As you know, the legislative vote for Governor resulted in the 110-69 reelection of Peter Shumlin. Many voted the will of their districts and picked Milne while some went with the popular vote despite outcomes in their own towns. I cast my ballot for Peter Shumlin (who won every town in our district) for the simple fact that I hold the democratic process and the concept of “one person, one vote” sacrosanct. Perhaps a popular runoff vote would be the better course of action in the future when a candidate fails to secure a 50%+ majority, while some are proposing that a 40%+ plurality should be the deciding factor. Either way, the people should decide who will govern them and not politicians left to their own biases, interpretations or the political winds that may buffet them.
While the (finally) elected Governor gave his inaugural address – which was focused on energy and the environment with nary a mention of education or healthcare (expect more on this in the budget address this week) – protesters from the Workers’ Center disrupted the proceedings to show their frustration with Shumlin’s abandonment of single payer healthcare financing. While I sympathize with the plight of the un- and underinsured in this country and believe that some form of universal health insurance combined with systematic reform of the entire healthcare system is necessary and woefully behind schedule, I was particularly dismayed when their singing nearly drowned out the introductions of Vermont veterans escorting former governors into the chamber. Free speech and the right to petition one’s government for grievances are American values of the highest order, but some methods of civil disobedience are less constructive than others.
I’d like to leave you with some encouraging developments this week. On the evening of Opening Day a bi-partisan group called Vision to Action Vermont, in collaboration with Lt. Gov. Phil Scott, hosted an “economic pitch session” at the Capitol Plaza hotel where business leaders from around the state gave timed presentations to the assembled legislators. They offered suggestions and proposals for spurring economic growth, improving workforce development and playing to Vermont’s strengths in order to reverse negative trends and smooth the playing field for employers and employees. These suggestions will take shape in the Commerce and Economic Development Committee right out of the gate.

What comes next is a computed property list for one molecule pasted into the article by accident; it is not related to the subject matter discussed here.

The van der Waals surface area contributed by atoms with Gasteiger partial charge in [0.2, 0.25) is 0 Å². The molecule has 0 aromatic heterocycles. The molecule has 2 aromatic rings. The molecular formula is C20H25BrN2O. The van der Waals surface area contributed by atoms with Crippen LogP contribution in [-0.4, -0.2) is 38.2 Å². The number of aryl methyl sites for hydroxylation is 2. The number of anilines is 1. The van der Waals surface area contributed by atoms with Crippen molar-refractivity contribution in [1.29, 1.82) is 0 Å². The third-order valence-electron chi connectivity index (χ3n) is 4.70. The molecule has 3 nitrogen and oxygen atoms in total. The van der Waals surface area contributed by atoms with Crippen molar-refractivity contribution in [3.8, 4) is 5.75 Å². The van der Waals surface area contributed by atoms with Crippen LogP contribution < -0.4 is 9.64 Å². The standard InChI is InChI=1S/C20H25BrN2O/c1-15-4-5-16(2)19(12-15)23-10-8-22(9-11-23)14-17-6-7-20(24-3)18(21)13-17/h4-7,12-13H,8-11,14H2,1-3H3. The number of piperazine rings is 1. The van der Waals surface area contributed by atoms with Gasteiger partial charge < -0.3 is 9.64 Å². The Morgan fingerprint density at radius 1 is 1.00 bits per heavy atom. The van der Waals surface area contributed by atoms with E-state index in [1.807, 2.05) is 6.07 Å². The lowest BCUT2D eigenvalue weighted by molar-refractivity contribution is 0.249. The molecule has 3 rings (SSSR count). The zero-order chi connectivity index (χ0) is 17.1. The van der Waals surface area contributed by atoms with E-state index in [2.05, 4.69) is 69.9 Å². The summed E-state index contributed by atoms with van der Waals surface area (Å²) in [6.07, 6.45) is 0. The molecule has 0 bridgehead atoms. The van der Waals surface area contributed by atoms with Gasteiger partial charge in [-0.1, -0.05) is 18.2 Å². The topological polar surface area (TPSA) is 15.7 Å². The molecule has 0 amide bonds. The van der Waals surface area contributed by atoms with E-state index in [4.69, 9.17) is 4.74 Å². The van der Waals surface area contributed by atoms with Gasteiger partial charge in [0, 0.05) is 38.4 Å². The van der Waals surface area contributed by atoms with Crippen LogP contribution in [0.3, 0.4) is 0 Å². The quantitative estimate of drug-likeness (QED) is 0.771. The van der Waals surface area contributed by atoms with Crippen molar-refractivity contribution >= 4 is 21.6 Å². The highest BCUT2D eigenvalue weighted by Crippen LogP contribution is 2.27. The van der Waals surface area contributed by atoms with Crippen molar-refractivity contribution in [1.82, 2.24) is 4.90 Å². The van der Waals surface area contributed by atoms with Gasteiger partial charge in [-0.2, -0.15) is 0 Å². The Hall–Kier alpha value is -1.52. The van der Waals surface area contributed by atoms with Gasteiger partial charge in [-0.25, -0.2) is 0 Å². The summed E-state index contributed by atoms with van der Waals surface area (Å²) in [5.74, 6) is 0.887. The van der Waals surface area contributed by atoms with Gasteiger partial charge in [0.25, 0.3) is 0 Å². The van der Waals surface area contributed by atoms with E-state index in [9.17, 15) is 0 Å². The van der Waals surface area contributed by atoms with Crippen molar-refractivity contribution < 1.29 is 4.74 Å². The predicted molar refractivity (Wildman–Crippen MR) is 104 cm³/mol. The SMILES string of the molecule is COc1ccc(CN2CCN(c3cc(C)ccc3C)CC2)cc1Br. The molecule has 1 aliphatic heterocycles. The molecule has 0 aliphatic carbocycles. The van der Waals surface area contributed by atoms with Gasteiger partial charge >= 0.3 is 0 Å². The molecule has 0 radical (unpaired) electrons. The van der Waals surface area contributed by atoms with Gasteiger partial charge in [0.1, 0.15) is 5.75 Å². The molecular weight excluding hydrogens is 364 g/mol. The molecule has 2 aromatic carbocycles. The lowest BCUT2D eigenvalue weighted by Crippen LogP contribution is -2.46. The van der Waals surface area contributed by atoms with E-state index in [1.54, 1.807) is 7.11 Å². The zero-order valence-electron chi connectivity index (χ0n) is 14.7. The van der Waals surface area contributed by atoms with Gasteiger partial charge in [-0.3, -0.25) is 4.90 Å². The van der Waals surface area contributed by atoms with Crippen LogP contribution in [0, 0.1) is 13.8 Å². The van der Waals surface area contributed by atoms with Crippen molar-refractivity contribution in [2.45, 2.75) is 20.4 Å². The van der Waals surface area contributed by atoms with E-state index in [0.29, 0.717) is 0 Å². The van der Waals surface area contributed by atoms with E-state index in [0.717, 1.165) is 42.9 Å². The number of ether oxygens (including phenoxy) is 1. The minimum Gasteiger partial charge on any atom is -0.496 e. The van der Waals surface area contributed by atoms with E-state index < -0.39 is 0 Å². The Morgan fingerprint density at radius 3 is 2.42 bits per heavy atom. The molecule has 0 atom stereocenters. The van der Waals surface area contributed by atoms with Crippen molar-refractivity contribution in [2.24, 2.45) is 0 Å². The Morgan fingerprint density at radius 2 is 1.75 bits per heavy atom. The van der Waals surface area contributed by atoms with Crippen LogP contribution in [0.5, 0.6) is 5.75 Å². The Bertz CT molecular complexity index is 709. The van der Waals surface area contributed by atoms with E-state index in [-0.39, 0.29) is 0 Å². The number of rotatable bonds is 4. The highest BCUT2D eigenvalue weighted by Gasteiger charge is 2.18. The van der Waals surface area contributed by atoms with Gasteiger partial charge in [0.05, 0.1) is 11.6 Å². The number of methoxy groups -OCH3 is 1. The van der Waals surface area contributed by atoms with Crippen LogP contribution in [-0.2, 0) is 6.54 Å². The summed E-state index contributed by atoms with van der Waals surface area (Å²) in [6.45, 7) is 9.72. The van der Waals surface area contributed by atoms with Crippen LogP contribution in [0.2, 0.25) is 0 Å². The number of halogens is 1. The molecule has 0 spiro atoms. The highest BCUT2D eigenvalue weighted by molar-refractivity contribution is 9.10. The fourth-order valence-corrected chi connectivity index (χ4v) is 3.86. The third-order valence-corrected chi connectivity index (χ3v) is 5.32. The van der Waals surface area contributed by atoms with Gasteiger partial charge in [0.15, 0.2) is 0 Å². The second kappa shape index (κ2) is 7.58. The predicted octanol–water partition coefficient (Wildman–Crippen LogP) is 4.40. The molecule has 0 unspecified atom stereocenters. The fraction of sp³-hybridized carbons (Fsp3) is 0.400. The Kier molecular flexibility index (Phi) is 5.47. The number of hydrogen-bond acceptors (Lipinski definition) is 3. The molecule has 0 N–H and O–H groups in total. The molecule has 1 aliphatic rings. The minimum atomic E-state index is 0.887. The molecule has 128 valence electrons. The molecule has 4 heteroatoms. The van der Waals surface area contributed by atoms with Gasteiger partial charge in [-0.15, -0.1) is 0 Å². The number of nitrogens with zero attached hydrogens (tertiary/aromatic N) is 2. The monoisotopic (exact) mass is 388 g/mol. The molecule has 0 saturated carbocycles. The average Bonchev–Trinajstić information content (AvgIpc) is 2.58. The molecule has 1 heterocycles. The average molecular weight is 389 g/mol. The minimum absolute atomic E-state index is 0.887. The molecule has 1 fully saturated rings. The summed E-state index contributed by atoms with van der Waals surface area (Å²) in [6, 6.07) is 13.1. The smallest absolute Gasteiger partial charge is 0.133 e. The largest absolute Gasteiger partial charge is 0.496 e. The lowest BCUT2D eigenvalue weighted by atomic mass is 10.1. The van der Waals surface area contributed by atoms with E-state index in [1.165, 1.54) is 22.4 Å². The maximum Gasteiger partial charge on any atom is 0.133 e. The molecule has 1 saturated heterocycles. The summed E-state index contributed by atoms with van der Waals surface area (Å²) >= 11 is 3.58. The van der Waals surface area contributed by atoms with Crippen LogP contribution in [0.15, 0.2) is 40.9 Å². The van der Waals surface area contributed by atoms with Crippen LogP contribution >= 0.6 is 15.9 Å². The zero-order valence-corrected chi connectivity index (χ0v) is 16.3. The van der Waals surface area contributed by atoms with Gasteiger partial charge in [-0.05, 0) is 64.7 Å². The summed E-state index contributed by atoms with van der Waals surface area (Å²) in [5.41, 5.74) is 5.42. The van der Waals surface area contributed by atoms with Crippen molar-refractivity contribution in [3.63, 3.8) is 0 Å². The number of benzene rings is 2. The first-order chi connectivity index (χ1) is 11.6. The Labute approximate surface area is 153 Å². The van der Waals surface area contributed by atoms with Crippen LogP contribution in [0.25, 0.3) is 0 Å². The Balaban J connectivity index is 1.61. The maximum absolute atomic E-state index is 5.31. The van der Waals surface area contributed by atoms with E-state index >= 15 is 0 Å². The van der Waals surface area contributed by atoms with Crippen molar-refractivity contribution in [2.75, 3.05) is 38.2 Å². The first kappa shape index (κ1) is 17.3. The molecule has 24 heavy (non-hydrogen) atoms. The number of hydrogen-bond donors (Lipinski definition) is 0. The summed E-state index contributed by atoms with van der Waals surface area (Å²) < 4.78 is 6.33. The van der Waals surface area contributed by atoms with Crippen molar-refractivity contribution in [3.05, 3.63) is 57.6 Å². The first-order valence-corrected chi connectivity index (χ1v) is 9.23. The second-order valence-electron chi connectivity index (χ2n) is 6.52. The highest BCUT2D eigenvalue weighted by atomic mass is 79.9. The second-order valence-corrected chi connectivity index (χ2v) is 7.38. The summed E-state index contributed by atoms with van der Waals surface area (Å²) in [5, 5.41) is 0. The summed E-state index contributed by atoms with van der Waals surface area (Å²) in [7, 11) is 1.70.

Another positive development was the establishment of the “Vermont Caucus” by leaders of the three parties. This will be an end-of-the-week gathering of legislators to hear presentations and discuss the biggest issues. Traditionally, parties have caucused amongst themselves and debated their differences on the House floor prior to a vote. This new format will give us the opportunity to work together collaboratively to try and reach consensus solutions in a less contentious setting and with more time to share and process ideas.
I’ve also been encouraged by the volume of correspondence from my constituents lately – in the form of emails, letters and phone calls. Please keep in touch and continue to share your thoughts and opinions with me. It helps to keep me informed, accountable and motivated, and reminds me who I’m working for and why. If you would like to be added to my email list please drop me a line at firstname.lastname@example.org.